Iowa Football

Play Action: Northwestern Wildcats at No. 21 Iowa Hawkeyes

Exactly how everyone thought the Big Ten West would turn out

No. 21 Iowa hosts Northwestern this Saturday at Kinnick Stadium. (The Gazette)
No. 21 Iowa hosts Northwestern this Saturday at Kinnick Stadium. (The Gazette)

Northwestern (5-4, 5-1 Big Ten) comes to Kinnick Stadium with a hold on the Big Ten West Division lead. Holding tiebreakers over Wisconsin and Purdue, the Wildcats need to win two of their last three for their first berth in the Big Ten championship game in Indianapolis. They close with 2-inch putts, at Minnesota and Illinois.

The No. 21 Hawkeyes (6-3, 3-3) are playing for as many victories as they can get and the nicest bowl. There’s also a championship scenario, but it’s Iowa wins out and everyone else loses out, so nice bowls.

Kickoff is 2:42 p.m. and the game is on Fox.

The Wildcats’ Vibe

1. Another record-setting senior QB — Trace McSorley, David Blough and now Clayton Thorson. They sound like relatively anonymous members of Cobra Kai, but really are QBs who’ve put the cleats on the Hawkeyes a few times in their careers.

Thorson has started 48 consecutive games for Northwestern. The Wildcats have won nine straight Big Ten West games and six consecutive road games. Northwestern is 12-1 in its last 13 Big Ten West games. That’s controlling its backyard pretty well. Iowa is 8-7 vs. the West in the last three seasons.

Thorson is sort of a “fixer” for Northwestern. He just kind of does what the Wildcats need in the moment. He pulled NU through at Nebraska, directing a nine-play, 99-yard drive with no timeouts to force overtime. His numbers are average, but Northwestern is on the precipice of a program milestone and Thorson has been under center for a lot of big moments. He carries that caginess and makes it work for him.

2. No running game to speak of — Northwestern running back Jeremy Larkin was forced to retire at the end of September when he was diagnosed with cervical stenosis. Going into the final weekend of September, Larkin led the Wildcats with 326 rushing yards.


He still leads. Freshman Isaiah Bowser (6-1, 216) should pass him this week. He’s hit the 90-yard mark in three straight games. Still, Northwestern is deficient here. The Cats are last in the Big Ten at 93.0 yards per game. Northwestern’s 2.6 yards per carry is 128th in the nation.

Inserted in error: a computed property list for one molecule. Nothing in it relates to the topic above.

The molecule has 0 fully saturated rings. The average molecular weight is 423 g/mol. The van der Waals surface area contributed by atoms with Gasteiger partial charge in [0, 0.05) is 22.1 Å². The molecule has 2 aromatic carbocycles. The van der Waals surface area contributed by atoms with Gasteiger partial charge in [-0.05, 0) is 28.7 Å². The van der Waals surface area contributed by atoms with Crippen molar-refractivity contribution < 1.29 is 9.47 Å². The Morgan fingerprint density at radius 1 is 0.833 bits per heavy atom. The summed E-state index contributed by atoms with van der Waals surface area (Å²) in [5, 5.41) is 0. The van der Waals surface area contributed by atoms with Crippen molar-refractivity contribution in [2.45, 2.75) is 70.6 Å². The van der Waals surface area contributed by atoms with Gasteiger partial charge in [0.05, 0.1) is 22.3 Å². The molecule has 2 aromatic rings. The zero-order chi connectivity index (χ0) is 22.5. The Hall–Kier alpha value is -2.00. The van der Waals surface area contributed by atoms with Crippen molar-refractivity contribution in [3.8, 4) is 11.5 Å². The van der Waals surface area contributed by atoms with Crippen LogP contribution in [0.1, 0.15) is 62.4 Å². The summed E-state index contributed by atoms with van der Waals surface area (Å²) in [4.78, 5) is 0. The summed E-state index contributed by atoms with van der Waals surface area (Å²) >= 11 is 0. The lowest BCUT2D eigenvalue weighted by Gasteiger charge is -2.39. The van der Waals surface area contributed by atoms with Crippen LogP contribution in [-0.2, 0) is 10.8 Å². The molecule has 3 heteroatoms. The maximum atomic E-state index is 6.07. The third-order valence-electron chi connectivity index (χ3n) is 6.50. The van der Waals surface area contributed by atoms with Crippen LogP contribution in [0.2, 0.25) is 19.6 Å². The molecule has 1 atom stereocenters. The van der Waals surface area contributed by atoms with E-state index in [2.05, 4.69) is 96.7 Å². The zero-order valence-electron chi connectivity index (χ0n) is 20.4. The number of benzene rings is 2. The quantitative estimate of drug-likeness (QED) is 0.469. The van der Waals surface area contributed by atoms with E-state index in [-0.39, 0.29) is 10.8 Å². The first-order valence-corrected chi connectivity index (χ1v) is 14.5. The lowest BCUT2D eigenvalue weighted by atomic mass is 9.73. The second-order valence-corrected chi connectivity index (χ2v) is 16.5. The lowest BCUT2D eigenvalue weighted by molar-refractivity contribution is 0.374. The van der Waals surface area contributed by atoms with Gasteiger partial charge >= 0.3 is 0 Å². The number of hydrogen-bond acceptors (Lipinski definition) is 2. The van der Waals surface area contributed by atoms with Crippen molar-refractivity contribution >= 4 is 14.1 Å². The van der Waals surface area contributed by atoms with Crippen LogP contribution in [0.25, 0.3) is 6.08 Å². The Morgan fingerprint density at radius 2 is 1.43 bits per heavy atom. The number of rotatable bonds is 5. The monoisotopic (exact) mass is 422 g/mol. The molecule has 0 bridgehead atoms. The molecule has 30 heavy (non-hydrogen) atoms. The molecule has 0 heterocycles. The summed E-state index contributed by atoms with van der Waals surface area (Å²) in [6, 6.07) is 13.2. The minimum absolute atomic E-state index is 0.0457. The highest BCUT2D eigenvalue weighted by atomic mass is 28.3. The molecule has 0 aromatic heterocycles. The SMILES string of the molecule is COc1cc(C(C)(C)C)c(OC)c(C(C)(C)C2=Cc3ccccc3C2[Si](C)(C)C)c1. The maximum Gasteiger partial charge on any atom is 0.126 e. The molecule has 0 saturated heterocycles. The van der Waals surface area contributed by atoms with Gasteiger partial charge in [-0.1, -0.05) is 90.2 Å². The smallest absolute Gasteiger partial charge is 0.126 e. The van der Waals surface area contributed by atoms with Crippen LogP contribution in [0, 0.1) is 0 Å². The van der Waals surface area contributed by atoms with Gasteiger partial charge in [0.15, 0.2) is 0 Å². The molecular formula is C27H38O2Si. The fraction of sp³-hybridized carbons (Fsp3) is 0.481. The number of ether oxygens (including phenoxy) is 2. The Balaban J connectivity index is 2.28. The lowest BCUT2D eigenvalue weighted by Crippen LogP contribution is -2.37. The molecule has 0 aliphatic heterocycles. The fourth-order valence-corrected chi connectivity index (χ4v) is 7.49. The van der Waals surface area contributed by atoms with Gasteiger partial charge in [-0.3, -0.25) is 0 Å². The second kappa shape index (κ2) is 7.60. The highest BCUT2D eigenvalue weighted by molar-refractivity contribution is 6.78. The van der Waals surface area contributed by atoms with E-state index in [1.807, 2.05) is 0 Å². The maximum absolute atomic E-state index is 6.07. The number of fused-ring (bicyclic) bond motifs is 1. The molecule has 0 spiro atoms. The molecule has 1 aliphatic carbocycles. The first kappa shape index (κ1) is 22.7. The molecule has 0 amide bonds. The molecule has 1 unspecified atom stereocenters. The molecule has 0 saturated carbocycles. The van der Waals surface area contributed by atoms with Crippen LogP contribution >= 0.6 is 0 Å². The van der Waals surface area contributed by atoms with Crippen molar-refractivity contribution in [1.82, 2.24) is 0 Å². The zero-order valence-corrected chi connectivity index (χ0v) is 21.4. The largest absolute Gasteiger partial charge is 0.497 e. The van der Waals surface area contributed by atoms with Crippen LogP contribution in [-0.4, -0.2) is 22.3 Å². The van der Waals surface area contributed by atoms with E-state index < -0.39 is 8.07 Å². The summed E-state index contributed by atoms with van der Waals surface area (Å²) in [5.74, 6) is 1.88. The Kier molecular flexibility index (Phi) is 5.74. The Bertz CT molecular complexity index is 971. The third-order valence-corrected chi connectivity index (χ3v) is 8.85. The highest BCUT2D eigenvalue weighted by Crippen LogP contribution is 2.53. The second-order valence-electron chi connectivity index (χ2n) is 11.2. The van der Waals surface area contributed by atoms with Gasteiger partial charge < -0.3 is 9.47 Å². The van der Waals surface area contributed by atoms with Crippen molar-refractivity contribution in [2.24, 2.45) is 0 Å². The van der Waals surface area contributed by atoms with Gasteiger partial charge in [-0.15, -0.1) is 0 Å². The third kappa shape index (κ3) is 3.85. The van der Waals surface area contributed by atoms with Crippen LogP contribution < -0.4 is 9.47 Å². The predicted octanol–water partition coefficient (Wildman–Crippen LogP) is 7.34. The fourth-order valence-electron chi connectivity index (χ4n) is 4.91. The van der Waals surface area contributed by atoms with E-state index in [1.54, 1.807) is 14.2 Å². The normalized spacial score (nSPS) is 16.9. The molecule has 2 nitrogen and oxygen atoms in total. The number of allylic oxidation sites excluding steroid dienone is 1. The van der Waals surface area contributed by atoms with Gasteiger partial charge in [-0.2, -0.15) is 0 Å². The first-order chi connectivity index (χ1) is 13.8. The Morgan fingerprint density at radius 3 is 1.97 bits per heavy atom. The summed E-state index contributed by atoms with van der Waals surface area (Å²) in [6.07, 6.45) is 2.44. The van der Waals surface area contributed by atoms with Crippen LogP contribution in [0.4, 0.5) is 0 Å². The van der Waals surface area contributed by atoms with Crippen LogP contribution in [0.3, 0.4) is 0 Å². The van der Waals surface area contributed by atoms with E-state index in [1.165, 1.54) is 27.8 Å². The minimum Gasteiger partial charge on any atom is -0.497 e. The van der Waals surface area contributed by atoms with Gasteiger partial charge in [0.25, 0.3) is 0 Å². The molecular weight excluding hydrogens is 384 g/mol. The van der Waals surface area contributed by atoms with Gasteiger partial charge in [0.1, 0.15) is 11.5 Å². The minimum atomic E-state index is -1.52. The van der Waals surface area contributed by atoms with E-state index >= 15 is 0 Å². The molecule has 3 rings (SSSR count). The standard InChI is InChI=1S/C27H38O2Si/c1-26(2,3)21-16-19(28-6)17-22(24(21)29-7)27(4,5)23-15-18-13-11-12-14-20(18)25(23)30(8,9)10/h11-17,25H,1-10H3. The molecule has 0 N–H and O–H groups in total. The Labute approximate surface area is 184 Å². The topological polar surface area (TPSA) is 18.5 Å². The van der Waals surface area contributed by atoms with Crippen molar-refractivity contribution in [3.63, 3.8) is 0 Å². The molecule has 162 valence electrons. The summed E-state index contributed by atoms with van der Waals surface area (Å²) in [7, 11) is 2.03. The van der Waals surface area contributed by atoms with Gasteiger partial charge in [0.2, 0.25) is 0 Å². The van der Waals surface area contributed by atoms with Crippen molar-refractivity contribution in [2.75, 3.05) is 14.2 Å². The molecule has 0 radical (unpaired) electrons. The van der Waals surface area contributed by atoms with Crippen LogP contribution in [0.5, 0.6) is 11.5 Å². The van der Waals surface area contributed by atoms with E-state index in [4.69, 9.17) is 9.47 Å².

This sets up for a one-dimensional performance, but NU’s offensive line is a veteran group with three seniors. Maybe it can scratch out something.

3. Northwestern isn’t going to beat itself — The Cats are a lot like the Hawkeyes that way. The programs reflect their head coaches, both of whom were college linebackers.

This season, the Hawkeyes have had a weird relationship with penalties. They had zero against Maryland on Oct. 20, but have had double-digit penalties called twice against them this season and had another eight last week that did haunt them in a two-point defeat at Purdue.

Northwestern lost to Notre Dame, but wasn't flagged. Northwestern is the least penalized team in the country with 26 for 245 yards. Iowa’s 6.1 penalties a game is its most since 7.6 in 2004.

4. Yes, the Cats have another WR made completely of grit and hustle — Senior wide receiver Flynn Nagel was added to the Biletnikoff Award watch list. He’s the second Northwestern WR to make the Biletnikoff list since 2016. Nagel is fourth in the Big Ten with 63 receptions for 744 yards and two TDs.

5. Relevant numbers — Northwestern is tied for 12th (last) in the Big Ten with 12.0 sacks. Junior end Joe Gaziano is the most disruptive of the team’s linemen. He leads the team in sacks (4.5), tackles for loss (8.5) and seven QB hurries.

Northwestern is second-to-last in the league with 104 plays of 10-plus yards. The Cats’ 31 plays of 20-plus is 13th.